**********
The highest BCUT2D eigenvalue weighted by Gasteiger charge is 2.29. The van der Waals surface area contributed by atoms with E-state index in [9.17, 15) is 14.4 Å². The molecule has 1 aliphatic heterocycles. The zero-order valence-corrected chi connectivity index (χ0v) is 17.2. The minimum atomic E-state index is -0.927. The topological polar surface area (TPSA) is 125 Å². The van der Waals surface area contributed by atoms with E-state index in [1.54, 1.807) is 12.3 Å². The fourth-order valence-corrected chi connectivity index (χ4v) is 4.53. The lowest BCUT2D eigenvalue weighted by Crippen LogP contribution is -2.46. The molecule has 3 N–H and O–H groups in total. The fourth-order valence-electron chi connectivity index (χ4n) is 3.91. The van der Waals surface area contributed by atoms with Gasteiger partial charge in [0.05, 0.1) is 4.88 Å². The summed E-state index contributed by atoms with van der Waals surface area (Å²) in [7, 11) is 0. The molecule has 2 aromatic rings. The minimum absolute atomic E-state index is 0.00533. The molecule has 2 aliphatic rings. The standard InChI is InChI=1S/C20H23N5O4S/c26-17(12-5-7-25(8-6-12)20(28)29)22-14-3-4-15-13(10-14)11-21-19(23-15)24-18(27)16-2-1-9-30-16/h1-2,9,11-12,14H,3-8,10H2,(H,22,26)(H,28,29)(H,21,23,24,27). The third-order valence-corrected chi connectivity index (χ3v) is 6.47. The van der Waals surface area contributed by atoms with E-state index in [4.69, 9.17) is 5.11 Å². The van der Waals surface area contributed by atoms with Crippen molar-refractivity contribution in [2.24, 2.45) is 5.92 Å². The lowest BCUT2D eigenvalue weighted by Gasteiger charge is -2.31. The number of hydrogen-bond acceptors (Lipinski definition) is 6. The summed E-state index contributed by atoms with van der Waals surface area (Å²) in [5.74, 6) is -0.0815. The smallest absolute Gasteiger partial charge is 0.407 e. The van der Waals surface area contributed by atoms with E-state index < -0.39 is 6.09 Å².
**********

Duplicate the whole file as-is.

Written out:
The highest BCUT2D eigenvalue weighted by Gasteiger charge is 2.29. The van der Waals surface area contributed by atoms with E-state index in [9.17, 15) is 14.4 Å². The molecule has 1 aliphatic heterocycles. The zero-order valence-corrected chi connectivity index (χ0v) is 17.2. The minimum atomic E-state index is -0.927. The topological polar surface area (TPSA) is 125 Å². The van der Waals surface area contributed by atoms with E-state index in [1.54, 1.807) is 12.3 Å². The fourth-order valence-corrected chi connectivity index (χ4v) is 4.53. The lowest BCUT2D eigenvalue weighted by Crippen LogP contribution is -2.46. The molecule has 3 N–H and O–H groups in total. The fourth-order valence-electron chi connectivity index (χ4n) is 3.91. The van der Waals surface area contributed by atoms with Gasteiger partial charge in [0.05, 0.1) is 4.88 Å². The summed E-state index contributed by atoms with van der Waals surface area (Å²) in [7, 11) is 0. The molecule has 2 aromatic rings. The minimum absolute atomic E-state index is 0.00533. The molecule has 2 aliphatic rings. The standard InChI is InChI=1S/C20H23N5O4S/c26-17(12-5-7-25(8-6-12)20(28)29)22-14-3-4-15-13(10-14)11-21-19(23-15)24-18(27)16-2-1-9-30-16/h1-2,9,11-12,14H,3-8,10H2,(H,22,26)(H,28,29)(H,21,23,24,27). The third-order valence-corrected chi connectivity index (χ3v) is 6.47. The van der Waals surface area contributed by atoms with E-state index in [4.69, 9.17) is 5.11 Å². The van der Waals surface area contributed by atoms with Crippen molar-refractivity contribution in [2.24, 2.45) is 5.92 Å². The lowest BCUT2D eigenvalue weighted by Gasteiger charge is -2.31. The number of hydrogen-bond acceptors (Lipinski definition) is 6. The summed E-state index contributed by atoms with van der Waals surface area (Å²) in [5.74, 6) is -0.0815. The smallest absolute Gasteiger partial charge is 0.407 e. The van der Waals surface area contributed by atoms with E-state index < -0.39 is 6.09 Å².